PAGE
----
Ericsson and Qualcomm demonstrate MulteFire for LTE in unlicensed spectrum

MulteFire is an LTE-based technology that operates solely in unlicensed spectrum, combining the performance benefits of LTE with the deployment simplicity of Wi-Fi, but without the need for an anchor channel in licensed spectrum

Ericsson and Qualcomm demonstrate MulteFire for LTE in unlicensed spectrum

Ericsson and Qualcomm Technologies demonstrated MulteFire - an emerging, LTE-based technology solely for unlicensed spectrum - at Mobile World Congress 2016 in Barcelona, Spain.

The live demonstration - using the commercial Ericsson Radio Dot System running in the 3.5 GHz band and Qualcomm Technologies' pre-commercial devices in combination with the Ericsson Virtual Evolved Packet Core - showcases benefits and key use cases for operators, building owners and systems integrators seeking to collaboratively address coverage issues. MulteFire combines the performance benefits of LTE with the deployment simplicity of Wi-Fi.

Existing LTE in unlicensed spectrum solutions such as LTE-U and License Assisted Access (LAA) require an anchor channel in licensed spectrum. Since MulteFire does not require this anchor, it can function as a neutral host, serving multiple entities' indoor small cell deployments or providing dedicated broadband services to enterprises.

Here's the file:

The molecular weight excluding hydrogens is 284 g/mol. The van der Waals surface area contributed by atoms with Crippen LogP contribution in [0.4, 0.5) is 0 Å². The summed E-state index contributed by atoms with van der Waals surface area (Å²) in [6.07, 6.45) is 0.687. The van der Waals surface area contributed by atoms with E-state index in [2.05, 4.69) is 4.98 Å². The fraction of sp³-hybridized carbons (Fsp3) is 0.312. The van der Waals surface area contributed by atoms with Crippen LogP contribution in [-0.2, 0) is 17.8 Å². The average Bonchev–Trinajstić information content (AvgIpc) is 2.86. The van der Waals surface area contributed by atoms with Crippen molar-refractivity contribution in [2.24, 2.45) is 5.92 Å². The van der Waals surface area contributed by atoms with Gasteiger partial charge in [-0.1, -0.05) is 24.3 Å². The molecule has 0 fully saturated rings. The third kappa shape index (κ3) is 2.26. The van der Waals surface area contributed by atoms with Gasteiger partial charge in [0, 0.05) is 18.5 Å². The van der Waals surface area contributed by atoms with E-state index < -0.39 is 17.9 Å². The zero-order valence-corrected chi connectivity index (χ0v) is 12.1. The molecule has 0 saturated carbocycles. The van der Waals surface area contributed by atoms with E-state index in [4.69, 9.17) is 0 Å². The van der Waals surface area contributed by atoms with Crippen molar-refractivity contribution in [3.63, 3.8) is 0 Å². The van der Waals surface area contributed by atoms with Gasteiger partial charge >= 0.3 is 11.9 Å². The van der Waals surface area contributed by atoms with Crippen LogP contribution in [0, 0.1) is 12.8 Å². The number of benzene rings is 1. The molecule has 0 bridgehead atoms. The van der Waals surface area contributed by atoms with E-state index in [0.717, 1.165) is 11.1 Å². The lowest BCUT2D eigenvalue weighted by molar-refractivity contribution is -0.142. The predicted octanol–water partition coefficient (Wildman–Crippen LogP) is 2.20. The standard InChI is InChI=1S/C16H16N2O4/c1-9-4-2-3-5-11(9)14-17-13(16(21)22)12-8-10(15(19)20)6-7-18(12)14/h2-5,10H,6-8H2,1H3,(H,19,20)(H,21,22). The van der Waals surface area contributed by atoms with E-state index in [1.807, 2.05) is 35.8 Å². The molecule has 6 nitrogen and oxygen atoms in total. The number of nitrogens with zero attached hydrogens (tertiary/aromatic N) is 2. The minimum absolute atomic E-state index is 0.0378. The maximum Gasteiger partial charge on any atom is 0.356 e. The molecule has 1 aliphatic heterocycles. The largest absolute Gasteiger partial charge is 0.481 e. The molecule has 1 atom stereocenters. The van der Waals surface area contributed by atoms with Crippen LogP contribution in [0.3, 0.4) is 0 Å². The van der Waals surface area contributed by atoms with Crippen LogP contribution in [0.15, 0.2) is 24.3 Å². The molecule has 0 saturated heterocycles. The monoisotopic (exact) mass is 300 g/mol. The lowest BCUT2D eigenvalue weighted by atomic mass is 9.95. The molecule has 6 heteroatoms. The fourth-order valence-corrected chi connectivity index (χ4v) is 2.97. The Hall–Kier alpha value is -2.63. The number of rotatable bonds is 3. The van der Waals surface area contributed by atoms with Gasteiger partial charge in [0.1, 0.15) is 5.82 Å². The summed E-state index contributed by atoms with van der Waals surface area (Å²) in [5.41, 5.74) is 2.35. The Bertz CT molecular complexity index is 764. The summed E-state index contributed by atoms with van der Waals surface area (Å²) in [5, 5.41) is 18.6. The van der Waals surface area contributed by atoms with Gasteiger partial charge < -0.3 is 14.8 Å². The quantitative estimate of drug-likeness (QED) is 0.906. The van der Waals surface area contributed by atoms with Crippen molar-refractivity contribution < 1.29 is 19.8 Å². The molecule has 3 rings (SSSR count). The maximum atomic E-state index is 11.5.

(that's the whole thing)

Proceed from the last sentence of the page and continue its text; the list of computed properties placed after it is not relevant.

Ericsson said its scalable Virtual Evolved Packet Core solution enables multiple business models for neutral host operations. In addition, the MulteFire solution can be integrated with an operator's existing core network, supporting full mobility between MulteFire and traditional 3GPP radio access networks (2G, 3G and 4G).

The end result is enhanced coverage, increased capacity, full mobility for better user experiences and inherent LTE security in local area deployments, according to Ericsson.

The use cases for emerging, unlicensed spectrum technologies enable new business models within the traditional framework of network providers, operators and customers. In the case of indoor coverage, for example, we spend 90% of our lives inside and yet only 40% of subscribers say they are satisfied with their indoor connectivity experience. (Ericsson ConsumerLab report, July 2015) 

Addressing this need is a challenge because network operators have no practical means of proactively identifying buildings in need of improved indoor connectivity on a large scale. Similarly, operators may have limited access to building owners and IT departments.

The partnerships and deployments enabled by MulteFire deployment will close this gap to ensure operators - in conjunction with building owners, systems integrators and enterprises - can build indoor coverage on a massive scale, Ericsson argues.

Ericsson's managed services offering, Small Cell as a Service, can further support operators, enterprises and neutral hosts in their planning, deployment and ongoing operation of these indoor systems.

The company said it believes innovative business models, achieved through strategic partnerships and unlicensed spectrum technologies, will drive the industry forward and help realize the full potential of global networks.


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